Timothy hay should be available 24 hours a day. This should make up the majority of your rabbit’s diet. A high-quality hay is important and your rabbit will know the difference.
Romaine lettuce, kale, herbs and rabbit approved vegetables should be given daily in rotation. Also, certain fruits can be offered in small quantities as treats. This supply will need to be replenished weekly.
Not skimping on their food will definitely increase their quality of life. For a high-quality pellet, hay and fresh foods, a good estimate is at least $25 per month. This will fluctuate depending on your area, and how you shop, and adding a second rabbit will not usually double the cost of the food.
However, the better you are eating, the higher this price can be. If you are eating fresh foods like this, you can just buy a bit more for your rabbit. Also planting a garden is a great way to save on the cost of fresh food. Again, the answer to, how much are rabbits going to cost, will depend on how well you want to care for them to some degree. Buying quality food will help your rabbits resist disease and live healthier lives. And if you are raising meat rabbits, the better quality you feed your rabbits, the better quality food source they will become.
Proper Bedding & Housing
This is the point when deciding between indoor and outdoor housing becomes important. If you are keeping your rabbits indoors, then it will be much cheaper to house them safely. You can litter box train them and not cage them at all. Or you can purchase a cage to transport them, house the litter pan, food dish, and water. A third option is to build a custom area in your home where they can safely live and play. All-in-all an indoor rabbit enclosure can range from just the cost of a litter box and litter to approximately $100 for initial setup. Premium housing definitely adds on to the question of how much are rabbits.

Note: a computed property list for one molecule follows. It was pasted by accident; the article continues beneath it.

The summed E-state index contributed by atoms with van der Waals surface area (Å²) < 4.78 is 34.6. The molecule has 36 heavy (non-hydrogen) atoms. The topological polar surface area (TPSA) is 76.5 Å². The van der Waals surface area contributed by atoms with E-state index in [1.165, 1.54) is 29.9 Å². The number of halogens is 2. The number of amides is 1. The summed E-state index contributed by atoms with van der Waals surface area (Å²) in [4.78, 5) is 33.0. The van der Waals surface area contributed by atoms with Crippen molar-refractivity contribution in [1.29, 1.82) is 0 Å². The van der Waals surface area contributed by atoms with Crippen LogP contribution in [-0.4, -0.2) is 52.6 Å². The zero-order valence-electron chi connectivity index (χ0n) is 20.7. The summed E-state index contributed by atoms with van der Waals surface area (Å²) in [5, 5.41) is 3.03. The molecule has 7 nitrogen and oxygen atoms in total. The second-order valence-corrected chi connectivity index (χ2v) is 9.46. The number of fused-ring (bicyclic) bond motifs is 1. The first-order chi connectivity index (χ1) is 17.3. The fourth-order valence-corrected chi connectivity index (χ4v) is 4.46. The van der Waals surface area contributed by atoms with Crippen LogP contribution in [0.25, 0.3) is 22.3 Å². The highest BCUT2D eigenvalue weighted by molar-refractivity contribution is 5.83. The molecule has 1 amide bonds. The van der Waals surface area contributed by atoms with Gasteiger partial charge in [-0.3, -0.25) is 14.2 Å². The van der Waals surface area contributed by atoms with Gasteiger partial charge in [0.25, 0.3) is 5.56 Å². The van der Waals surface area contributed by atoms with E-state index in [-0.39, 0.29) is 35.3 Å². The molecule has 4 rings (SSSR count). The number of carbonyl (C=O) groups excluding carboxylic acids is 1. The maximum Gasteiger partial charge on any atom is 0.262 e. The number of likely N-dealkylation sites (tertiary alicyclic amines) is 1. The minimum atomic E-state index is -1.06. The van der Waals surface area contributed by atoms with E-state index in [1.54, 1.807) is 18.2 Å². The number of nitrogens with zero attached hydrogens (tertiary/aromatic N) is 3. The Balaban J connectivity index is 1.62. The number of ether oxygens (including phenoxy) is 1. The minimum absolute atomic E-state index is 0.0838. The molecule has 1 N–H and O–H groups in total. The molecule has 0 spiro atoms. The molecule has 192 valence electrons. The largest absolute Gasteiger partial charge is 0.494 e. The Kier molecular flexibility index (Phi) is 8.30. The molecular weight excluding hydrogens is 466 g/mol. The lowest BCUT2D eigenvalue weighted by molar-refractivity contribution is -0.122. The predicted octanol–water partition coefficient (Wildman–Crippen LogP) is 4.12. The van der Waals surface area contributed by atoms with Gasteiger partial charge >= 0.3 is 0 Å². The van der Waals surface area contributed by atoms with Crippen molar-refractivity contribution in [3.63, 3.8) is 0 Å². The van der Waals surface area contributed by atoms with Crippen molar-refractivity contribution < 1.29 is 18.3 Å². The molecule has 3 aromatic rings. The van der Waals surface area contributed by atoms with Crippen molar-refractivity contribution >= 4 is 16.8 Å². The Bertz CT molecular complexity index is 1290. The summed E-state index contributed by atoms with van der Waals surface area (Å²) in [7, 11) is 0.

An outdoor rabbit enclosure is a different situation. Rabbits, who are confined, need a large area that they can fully stand up in and also take at least three full jumps. This enclosure must be predator proof, meaning locks, ½ inch vinyl coated wire sides and a perimeter of wire to keep predators from digging into the area. A unit of sufficient size and quality will usually run at least $300.
For indoor or outdoor rabbits, small animal litter is around $6.00 for a 22-pound bag. A small litter box that is cleaned a couple times a week will usually use this amount in a month. Keeping the box clean will ensure good litter habits, minimal fly issues, and much cleaner rabbits. For indoor rabbits, I recommend a soft blanket, not pine shavings. Outdoor rabbits generally need something like pine shavings in their house which costs around $9 a bag.
Getting Your Rabbits
Now that we have discussed the basic needs of rabbits, the actual rabbit itself is usually not that expensive. They tend to range in price from $20-$200 depending on breed and age. Purebred, show quality rabbits will always cost more, but if you want a pet rabbit at nearly no cost, make sure to check your local shelters.
As with anything else, you can spend as little or as much as you want on your rabbits. Investing in their health and happiness will reap great rewards. Skimping in areas now can cause larger issues later on that are more costly to treat than they would have been to prevent in the first place. How much are rabbits in your area? Have you found good deals on quality rabbit food? Let us know in the comments below.